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part two: online contests

There are many ways to skin a contest.

Cheap to run and offering the prospect of reaching a huge potential audience, online contests are increasingly popular with social media-savvy small businesses.

But the wealth of options online can be as overwhelming as it is inspiring. If you're looking to use a contest to drum up business, where to begin?

Choose the right kind of contest

Not all contests are created equal. Some draw in lots of people but promise little engagement; others draw in fewer numbers but can create lasting bonds with those who do participate.

The lower the barriers to entry, the more people will participate in a contest.

The simplest and most accessible contests are simple sweepstakes, which can take forms as straightforward as "enter your e-mail to win."

In contests like these, the act of entering might hardly make an impression on the user, but the e-mails the marketers collect can be used to follow up down the line.

Other forms of contests become progressively more involved.

Photo contests are increasingly popular; they couple an engaging medium with a relatively undemanding entry process. (In many cases, entrants already have the materials they need on hand.)

Contests that involve written submissions – for instance, "why I like this product" essays, or naming competitions – move higher up the chain of user creativity. Video contests are typically the most demanding, requiring that entrants to put a public face to their desire to win.

But not all contests that tap users' creativity need to be taxing. Contests that ask for short-form creative entries can engage many users with minimal hassle.

Last year, a Toronto developer asked the public to name its new condo development, giving away a substantial cash prize and iPads to the top-voted submissions. With more than 3,000 entries and 100,000 votes cast, the developers walked away with a pile of media coverage – and thousands of interested e-mail addresses, ready to be presented with offers on a freshly named condo.

Pick your targets wisely

Not all contests need to appeal to the general public. They can also be used to drum up interest within a company, or even between businesses.

After Wayne Grund, a noted Saskatoon-based hairstylist, launched a new line of hairstyling products called Surface, his public relations firm launched a Facebook-based contest to raise its profile among professionals and salons.

The contest asked hairstylists to submit a photo of a hairstyle they'd created using no fewer than three Surface products. Sussing out hairstylists who had the products on hand and encouraging them to enter took some pro-active work.

"We were almost looking for a needle in the haystack, but we did it," says Caleb Edwards, a partner in GreenHouse Social Media, the Orlando, Fla.-based consultancy that ran the effort.

To find entrants, GreenHouse advertised on Facebook, filtering users by their listed interests, and ran ads on industry blogs and trade publications.

In the end, Mr. Edwards says an advertising outlay of $1,500 netted 60 entries, which translated into 7,000 votes from visitors, and between 35,000 and 40,000 visits to the Facebook page that hosted the contest. (Winners were flown to Orlando for an industry convention, and given a one-on-one session with Mr. Grund.)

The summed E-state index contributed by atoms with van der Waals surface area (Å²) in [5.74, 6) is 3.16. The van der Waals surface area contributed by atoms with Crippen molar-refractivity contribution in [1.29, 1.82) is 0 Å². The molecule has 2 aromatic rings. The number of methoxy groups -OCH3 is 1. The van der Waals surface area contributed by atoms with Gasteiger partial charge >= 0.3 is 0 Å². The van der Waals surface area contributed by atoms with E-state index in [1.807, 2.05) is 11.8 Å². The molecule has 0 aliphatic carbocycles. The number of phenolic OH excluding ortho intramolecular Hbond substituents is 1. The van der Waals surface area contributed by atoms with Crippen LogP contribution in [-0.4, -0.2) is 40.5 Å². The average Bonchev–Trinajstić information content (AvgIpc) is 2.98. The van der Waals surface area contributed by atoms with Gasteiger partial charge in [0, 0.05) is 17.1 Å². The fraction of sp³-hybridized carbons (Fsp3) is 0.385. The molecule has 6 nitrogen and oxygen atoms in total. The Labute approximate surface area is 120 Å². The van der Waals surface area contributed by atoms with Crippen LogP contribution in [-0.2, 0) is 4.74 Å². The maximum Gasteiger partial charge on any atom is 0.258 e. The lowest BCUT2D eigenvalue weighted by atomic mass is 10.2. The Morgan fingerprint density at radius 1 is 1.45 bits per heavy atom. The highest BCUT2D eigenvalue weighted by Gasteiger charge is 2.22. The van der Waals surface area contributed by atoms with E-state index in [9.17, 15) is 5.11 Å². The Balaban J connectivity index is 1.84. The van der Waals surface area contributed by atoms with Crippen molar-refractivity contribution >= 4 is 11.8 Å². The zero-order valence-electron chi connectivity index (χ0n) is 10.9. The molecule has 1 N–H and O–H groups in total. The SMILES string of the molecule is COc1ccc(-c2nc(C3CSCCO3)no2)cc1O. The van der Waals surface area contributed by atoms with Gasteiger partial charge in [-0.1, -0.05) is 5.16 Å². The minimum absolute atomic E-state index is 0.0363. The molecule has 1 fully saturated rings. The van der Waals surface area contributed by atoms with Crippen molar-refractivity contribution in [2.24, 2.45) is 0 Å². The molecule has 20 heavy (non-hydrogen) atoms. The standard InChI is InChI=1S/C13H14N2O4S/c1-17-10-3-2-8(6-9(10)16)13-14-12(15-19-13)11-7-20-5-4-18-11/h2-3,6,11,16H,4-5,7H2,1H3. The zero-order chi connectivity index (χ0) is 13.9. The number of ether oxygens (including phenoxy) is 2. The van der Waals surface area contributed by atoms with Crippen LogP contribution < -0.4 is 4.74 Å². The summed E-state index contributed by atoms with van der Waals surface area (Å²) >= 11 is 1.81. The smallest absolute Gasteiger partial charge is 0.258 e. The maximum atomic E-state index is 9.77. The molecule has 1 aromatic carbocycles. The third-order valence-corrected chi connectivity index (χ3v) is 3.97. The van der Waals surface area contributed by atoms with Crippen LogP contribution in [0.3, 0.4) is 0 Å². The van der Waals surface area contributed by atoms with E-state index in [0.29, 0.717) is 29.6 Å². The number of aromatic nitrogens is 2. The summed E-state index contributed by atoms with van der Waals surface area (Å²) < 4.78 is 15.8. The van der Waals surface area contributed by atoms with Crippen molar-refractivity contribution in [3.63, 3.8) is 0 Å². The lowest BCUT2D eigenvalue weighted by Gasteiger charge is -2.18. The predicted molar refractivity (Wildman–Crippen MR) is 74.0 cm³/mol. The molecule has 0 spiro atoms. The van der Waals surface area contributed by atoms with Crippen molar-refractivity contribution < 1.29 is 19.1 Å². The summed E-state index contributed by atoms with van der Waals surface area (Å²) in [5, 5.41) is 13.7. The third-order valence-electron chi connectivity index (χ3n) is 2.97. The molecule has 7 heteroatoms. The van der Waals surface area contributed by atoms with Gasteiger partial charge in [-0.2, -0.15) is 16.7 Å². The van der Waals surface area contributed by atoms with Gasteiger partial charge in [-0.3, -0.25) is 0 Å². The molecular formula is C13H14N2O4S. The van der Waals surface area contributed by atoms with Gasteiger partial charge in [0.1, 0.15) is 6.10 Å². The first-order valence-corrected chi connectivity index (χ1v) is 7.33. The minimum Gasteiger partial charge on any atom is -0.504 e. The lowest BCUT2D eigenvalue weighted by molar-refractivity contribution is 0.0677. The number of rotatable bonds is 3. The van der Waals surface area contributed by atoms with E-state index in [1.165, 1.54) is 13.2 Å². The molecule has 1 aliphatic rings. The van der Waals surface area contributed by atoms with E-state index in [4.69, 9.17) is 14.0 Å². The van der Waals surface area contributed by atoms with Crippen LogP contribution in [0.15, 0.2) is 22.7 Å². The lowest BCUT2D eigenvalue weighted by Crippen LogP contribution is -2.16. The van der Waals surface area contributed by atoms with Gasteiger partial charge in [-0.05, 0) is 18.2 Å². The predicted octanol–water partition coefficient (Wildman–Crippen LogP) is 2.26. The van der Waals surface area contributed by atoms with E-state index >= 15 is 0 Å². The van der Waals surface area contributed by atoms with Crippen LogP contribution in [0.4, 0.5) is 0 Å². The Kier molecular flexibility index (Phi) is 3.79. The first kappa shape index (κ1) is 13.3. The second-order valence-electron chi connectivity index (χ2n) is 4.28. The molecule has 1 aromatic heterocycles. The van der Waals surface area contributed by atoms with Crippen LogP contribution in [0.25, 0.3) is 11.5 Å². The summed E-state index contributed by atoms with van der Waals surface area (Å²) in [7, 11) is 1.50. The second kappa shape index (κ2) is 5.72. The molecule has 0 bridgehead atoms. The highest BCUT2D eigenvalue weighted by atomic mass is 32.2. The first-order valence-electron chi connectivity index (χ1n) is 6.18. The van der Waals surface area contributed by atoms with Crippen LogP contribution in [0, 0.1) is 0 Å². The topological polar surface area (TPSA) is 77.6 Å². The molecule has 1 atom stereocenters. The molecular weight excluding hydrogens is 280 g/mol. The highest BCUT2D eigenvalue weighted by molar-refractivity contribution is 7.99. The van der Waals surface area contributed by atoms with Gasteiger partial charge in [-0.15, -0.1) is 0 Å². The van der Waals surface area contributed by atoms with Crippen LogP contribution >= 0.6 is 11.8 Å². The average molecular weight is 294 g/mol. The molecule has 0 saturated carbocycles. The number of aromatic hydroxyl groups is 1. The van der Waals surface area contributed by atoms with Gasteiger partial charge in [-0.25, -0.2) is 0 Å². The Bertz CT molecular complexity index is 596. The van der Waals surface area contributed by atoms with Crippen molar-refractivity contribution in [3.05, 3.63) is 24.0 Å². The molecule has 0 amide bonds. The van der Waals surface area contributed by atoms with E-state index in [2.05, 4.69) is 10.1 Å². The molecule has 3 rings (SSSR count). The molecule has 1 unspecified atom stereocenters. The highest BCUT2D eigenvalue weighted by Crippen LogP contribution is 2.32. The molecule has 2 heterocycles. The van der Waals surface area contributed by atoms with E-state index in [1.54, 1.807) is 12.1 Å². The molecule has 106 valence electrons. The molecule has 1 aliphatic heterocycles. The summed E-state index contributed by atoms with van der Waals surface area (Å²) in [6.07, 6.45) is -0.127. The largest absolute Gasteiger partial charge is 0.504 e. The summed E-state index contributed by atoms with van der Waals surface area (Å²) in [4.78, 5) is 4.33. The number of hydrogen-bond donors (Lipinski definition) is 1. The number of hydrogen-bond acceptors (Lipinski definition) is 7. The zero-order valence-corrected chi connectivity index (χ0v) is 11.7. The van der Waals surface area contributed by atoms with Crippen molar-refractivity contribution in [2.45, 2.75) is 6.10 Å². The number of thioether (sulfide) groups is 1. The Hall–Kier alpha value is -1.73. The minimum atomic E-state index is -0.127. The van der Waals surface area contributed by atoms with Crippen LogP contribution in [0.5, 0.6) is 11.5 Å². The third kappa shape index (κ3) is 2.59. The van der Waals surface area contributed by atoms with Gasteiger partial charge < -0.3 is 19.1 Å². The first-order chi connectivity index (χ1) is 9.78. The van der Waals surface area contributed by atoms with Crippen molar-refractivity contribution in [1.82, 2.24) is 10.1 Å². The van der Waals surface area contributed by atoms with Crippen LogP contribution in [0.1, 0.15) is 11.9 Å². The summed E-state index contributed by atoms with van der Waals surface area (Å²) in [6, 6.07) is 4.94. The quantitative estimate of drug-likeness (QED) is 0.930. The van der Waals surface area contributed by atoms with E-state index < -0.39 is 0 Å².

In the context of a business-to-business promotion within an industry, it was an effective way to raise awareness.

"I'd encourage small biz to not be intimidated when thinking of doing a contest like this," says Mr. Edwards, noting that the outlay wasn't enormous.

"It's not about your ad budget, it's about engaging your audience."

Choose the right channel

If you're looking to run a contest, you have two options: Run the contest on your own website, or piggyback it onto an existing service like Facebook or Twitter.

Facebook is an increasingly popular platform for small businesses in general, and more and more contests are using it as a jumping-off point.

However, before you turn your business's Facebook page into a contest, keep in mind that Facebook has strict rules about running competitions on the site.

Significantly, you're not allowed to use any Facebook function as a tool for entering a contest – so you can't offer prizes to people simply for "liking" your page.

Also, merchants are forbidden from using Facebook to notify winners – that all has to be done externally, for instance, over e-mail.

You can, however, embed Facebook apps and third-party sites into your Facebook page that will handle these functions for you.

Contest platforms like Strutta and Wildfire will integrate with Facebook as well.

Other contest holders have used Twitter as a platform, sometimes asking users to rebroadcast a promotional message on the platform. The messages typically include a hashtag identifier, so they can be found using Twitter's search tool.

This makes for a simple, easy-to-enter contest – but it stands a good chance of irritating other users on the service, which could damage your brand.

Pick the right prizes

There was a time when offering an iPad would whip the masses into a frenzy but those days, alas, are waning.

As with any promotion, it's better to offer rewards that highlight a business's distinguishing points.

If your business wants to demonstrate the variety of goods it sells, offer them as prizes. If your business specializes in customer service, offer one-on-one time as a reward.

Innovative prizes will garner attention in both social and traditional media.

Most of all, make sure the prize puts your best foot forward: Instilling the idea that your business' best products are worth competing for is worth a contest alone.

The series continues next Monday. Other stories can be found on the Web Strategy section of the Report on Small Business website.

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